I really try to work with them around, "OK, you can't take a big step right now. What's a small step you can take? What's the one thing you can do? And let's take that small step. And I'll walk that step with you. And then the second small step, may be a little bit easier than the first small step. And the next thing you know, you're taking your third small step, which really adds up to a big step. You made a big step."

And really breaking it down into something that feels manageable, and doable — to break through that stuck or immobilized feeling.

One of the things you talk about in the film is the effect of social media, which is something that folks in different eras really didn't have to worry about. This is a relatively new thing, bringing new challenges. What are some of those challenges? And what advice do you give young people in that regard, whose lives often revolve around social media?

I often ask the students that I work with to take some time to unplug, to disconnect from social media, to disconnect from their phone. And on one hand, there are really great social media apps or connection points that can be made for somebody who feels really isolated. At the same time, too, it can be way too much information all at once, or it can be some negative information, you know, we hear about it often in the news where somebody was bullied through social media or things like that.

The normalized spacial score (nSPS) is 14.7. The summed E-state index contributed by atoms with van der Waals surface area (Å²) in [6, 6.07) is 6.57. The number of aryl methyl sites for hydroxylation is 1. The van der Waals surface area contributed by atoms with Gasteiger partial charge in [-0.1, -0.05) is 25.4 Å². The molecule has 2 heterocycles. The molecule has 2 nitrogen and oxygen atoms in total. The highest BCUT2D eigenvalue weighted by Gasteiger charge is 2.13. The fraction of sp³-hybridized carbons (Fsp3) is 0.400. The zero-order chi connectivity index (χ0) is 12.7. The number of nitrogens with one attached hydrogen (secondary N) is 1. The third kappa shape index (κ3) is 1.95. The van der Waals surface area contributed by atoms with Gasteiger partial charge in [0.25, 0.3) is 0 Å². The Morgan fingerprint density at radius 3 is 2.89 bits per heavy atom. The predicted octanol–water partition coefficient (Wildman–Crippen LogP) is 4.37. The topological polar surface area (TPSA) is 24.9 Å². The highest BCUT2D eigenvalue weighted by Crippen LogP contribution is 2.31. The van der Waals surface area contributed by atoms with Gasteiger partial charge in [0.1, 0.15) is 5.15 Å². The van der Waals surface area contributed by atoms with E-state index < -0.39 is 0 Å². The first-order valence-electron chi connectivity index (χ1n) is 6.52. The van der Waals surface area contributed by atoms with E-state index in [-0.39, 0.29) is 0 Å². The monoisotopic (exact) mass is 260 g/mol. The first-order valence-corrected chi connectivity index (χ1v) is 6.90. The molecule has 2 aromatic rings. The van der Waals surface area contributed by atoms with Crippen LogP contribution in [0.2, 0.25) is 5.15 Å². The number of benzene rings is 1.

So it's really a double-edged sword. There is some positives that's there. But I often work with my students and say, “Alright, take some time to unplug. Turn your phone off tonight when you get home and don't turn it on until tomorrow morning. So you're not getting bombarded and barraged with a whole bunch of extra information, and other people's thoughts and opinions, so that you can decompress, you can let some stuff go, you can process through stuff without all the extra noise.”

Hiding-in-Plain-Sight-Trailer 60s-Courtesy-20220628.mp4

What would you like to see happen to help improve the resources and the help that's available for people who are experiencing mental health challenges? What's lacking right now?

The big thing that's lacking right now is the amount of qualified people that are available. In my area of Vermont, every therapist and social worker and counselor in the area has waiting lists. There's people who want and need services and can't get them. There's a lack of beds in either inpatient or residential treatment facilities.